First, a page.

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M$ compliance with censorship raises alarms

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Microsoft

Chinese bloggers who use Microsoft's new Web portal to post messages captioned "democracy," "capitalism," "liberty" or "human rights" are greeted with a scolding response.

A bright yellow warning appears: "This message includes forbidden language. Please delete the prohibited expression."

The restrictions were agreed upon by Microsoft and its Chinese partner, the government-linked Shanghai Alliance Investment. But the forbidden words have sparked a debate here and in the online world about how free speech could be threatened when the world's most powerful software company forges an alliance with the largest Communist country.

Multinational companies from cigarette makers to baby formula companies routinely change their advertising and other corporate behavior to adapt to local laws. Experts say that Internet companies such as Microsoft are often flashpoints for controversy because their products are linked to free speech issues and many rules governing blogs and electronic speech are evolving.

"There's a spectrum here," said Jonathan Zittrain, co-founder of Harvard's Berkman Center for Internet & Society, and an author of a recent study on Internet censorship in China. "It's one thing to provide a regime with steel, another to provide bullets, and another to serve as the executioner."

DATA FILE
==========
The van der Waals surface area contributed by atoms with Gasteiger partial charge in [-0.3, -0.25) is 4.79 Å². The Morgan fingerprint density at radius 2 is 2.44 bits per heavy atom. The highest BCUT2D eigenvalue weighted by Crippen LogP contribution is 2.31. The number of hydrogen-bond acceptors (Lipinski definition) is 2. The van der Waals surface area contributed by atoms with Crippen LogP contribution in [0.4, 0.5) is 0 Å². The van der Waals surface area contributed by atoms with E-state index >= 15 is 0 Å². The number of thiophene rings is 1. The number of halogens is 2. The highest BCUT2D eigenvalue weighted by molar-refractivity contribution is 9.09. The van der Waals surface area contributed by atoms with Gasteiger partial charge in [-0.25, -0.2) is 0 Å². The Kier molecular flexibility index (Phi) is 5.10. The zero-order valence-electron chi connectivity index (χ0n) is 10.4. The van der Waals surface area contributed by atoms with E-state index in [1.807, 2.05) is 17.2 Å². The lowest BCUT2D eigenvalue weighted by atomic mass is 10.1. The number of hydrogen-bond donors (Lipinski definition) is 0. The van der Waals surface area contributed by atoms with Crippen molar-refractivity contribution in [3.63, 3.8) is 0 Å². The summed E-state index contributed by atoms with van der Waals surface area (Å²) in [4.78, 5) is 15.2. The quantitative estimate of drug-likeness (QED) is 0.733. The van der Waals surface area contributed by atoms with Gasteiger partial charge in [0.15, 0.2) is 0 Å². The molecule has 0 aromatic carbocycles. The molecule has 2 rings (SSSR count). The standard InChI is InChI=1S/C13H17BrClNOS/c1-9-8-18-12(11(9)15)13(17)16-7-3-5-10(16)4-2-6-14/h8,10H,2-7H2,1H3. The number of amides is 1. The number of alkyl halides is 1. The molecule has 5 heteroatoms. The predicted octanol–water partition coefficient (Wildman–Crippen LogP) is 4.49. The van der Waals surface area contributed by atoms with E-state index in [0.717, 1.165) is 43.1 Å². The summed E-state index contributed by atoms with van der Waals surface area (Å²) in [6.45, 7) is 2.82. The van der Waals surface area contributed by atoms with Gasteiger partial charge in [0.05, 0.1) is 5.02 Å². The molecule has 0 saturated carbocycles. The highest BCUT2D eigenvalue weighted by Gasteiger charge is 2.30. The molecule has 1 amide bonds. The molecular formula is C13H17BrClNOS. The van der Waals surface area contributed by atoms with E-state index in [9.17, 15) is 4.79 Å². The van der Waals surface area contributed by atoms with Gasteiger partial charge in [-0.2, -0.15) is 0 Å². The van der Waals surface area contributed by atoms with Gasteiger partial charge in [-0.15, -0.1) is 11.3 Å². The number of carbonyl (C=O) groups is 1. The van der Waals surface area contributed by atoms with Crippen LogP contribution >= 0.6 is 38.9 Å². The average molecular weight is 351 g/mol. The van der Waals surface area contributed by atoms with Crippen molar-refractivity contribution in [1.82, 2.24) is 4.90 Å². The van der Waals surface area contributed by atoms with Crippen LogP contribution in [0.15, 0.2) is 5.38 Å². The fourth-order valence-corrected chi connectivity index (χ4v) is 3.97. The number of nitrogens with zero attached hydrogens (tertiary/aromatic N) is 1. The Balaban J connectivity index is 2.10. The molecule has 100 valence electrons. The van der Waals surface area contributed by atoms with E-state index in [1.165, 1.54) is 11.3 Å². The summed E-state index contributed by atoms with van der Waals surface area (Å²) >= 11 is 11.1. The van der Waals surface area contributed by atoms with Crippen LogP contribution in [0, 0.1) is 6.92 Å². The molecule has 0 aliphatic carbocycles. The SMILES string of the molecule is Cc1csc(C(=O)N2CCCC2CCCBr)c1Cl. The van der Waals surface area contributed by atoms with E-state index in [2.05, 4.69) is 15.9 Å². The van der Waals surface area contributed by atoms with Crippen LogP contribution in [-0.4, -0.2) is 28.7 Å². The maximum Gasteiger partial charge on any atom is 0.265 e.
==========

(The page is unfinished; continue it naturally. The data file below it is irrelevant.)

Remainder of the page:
Officials with the Redmond, Wash. company argue that the software giant is only following local laws and that any disadvantage is outweighed by benefits users get from the software giant's services.

"Even with the filters, we're helping millions of people communicate, share stories, share photographs and build relationships," said Adam Sohn, Microsoft's global sales and marketing director. "For us, that is the key point here."

Company product manager Brooke Richardson told the Los Angeles Times that "MSN abides by the laws, regulations and norms of each country in which it operates."

Microsoft points out that filtering objectionable words is nothing new. Even in the United States, the company prevents several words from being used in titles, including "whore" and "pornography."

Yahoo and Google, two other large technology firms, have had to limit their search results in France and Germany, where Nazi propaganda and memorabilia are banned.

In China, computers users often find that filters on Yahoo and other search engines prevent them from accessing pages on topics deemed sensitive by the Communist Party.

Human rights groups, including Reporters Without Borders, say Microsoft is sacrificing free speech principles in its headlong quest for profits and that the company should follow a higher standard.

"No one should break the law, but at the same time we all believe in universal values," said Julien Pain, head of the group's Internet monitoring group. "If China required underage children to work, would you do it? Free speech is not an American value or a French value. It's a human value."

It's natural for companies to adjust their practices in foreign countries to get profits," he said. "As they say in politics, there are no permanent friends, just permanent interests."

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